Congress and President Obama shouldn’t settle for some temporary fix to the fiscal cliff. They need to go big and agree on significant spending cuts, entitlement reforms and higher taxes on the wealthy.
They shouldn’t squander this opportunity to make a real difference to our nation’s financial future.
Obama and GOP leaders are trying to avert deep budget cuts to defense and other key programs and the expiration of the Bush-era tax cuts that are scheduled to happen Jan. 1. So far, there has been more public posturing than serious negotiation.
Obama is insisting that tax rates increase on those making $250,000 or more a year. House Speaker John Boehner, R-Ohio, and most other Republicans are resisting any rate increase and calling for spending cuts and reforms of Social Security, Medicare and Medicaid.
The reality is that all of the above are needed. The nation’s budget hole is so deep that it can’t realistically be filled only by spending cuts or tax increases.
Likewise, the main drivers of long-term deficits are the entitlement programs. As more baby boomers retire, the costs of these programs will soar, causing the national debt to skyrocket.
Because the economy is still fragile, Congress and the president have to be careful how they craft a budget agreement. The plan likely would need to be phased in over several years in order to lessen the shock – similar to the strategy proposed two years ago by Obama’s deficit-reduction commission.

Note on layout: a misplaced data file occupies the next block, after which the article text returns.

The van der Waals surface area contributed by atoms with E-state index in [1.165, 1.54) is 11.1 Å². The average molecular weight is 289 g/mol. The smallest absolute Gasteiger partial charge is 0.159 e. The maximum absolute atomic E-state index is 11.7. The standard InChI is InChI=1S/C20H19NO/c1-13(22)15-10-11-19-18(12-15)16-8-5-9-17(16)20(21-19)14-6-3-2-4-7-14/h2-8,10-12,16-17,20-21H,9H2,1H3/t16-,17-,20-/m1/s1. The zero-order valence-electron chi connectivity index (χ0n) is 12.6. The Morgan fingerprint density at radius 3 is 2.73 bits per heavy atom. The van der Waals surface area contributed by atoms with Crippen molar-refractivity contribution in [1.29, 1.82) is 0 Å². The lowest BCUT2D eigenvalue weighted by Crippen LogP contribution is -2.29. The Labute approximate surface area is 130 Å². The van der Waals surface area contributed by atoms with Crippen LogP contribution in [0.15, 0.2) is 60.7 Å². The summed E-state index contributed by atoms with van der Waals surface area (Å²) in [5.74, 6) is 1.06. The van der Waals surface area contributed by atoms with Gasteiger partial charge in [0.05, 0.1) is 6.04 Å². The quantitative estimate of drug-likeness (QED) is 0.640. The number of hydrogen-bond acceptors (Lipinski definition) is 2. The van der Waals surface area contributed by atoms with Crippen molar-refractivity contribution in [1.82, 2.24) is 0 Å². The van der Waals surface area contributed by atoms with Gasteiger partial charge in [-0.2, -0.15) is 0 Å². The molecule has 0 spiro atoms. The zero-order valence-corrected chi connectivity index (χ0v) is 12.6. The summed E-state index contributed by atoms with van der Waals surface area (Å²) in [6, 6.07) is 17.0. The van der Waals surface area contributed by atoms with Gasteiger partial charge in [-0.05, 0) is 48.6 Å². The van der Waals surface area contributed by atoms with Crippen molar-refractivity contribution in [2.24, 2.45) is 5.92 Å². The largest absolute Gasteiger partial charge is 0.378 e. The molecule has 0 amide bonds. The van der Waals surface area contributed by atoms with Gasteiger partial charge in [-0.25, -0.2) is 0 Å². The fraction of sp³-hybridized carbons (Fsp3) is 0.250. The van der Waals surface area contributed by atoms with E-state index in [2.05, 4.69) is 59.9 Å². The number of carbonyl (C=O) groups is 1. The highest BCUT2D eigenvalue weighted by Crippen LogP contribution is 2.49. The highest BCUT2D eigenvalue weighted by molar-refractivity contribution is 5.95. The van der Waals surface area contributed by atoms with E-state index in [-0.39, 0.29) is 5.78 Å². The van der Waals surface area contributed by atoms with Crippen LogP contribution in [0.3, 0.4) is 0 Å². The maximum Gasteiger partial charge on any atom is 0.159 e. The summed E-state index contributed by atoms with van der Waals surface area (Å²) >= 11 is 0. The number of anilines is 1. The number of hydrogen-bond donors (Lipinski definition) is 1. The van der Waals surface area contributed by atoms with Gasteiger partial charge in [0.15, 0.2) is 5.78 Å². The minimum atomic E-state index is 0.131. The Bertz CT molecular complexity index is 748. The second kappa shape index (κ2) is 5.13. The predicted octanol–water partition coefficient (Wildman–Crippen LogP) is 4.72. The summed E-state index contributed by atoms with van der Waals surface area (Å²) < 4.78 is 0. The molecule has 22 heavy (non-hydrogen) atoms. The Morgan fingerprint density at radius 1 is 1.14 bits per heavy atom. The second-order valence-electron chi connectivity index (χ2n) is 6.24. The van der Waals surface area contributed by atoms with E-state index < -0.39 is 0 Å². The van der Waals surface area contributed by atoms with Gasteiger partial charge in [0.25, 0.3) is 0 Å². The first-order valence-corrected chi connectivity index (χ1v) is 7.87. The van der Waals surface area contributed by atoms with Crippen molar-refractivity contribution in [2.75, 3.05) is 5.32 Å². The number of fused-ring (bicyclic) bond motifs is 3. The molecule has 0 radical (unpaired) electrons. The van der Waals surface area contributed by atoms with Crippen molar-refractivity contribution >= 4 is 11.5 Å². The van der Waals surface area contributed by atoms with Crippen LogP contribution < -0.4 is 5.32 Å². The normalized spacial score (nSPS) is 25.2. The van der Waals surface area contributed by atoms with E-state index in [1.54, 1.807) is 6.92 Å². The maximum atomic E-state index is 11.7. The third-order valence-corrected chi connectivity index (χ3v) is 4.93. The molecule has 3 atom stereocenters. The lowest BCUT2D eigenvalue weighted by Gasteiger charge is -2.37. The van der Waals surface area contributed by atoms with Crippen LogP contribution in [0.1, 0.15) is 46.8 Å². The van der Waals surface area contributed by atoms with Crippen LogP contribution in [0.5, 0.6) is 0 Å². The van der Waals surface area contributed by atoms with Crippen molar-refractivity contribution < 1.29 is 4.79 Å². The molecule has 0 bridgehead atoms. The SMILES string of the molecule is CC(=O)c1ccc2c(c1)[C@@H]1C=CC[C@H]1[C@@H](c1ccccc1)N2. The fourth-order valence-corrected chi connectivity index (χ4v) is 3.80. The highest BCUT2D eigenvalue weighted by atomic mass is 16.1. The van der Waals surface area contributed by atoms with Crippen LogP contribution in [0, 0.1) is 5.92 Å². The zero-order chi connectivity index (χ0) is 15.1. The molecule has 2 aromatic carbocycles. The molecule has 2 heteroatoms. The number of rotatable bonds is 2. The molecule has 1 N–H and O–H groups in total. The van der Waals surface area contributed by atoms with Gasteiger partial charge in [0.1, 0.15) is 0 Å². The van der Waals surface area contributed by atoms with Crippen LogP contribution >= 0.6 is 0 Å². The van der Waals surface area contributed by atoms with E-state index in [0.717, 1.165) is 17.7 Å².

But first they have to reach a deal. And that will require compromise.
GOP lawmakers need to agree to higher taxes on the wealthy (whether from a rate increase or by eliminating or capping deductions). Obama needs to support entitlement reforms (such as means-testing benefits and raising the retirement age).
Beyond the immediate budget concerns, the fiscal-cliff debate is a test of whether the United States can still govern itself.
The reason the U.S. credit rating was downgraded last year was not because our financial problems can’t be solved. It was because the financial markets doubted the ability of our political leaders to reach agreements.
If our leaders just kick this issue down the road again, they will confirm those concerns. Instead, they need to send a strong message to the markets, the American public (which also is losing faith) and the rest of the world that this country can still come together and make difficult decisions.
The United States is not Greece. We still have the ability and resources to turn our fiscal ship and avoid disaster. But we must demonstrate the political will.
Do it now.
For the editorial board, Phillip Brownlee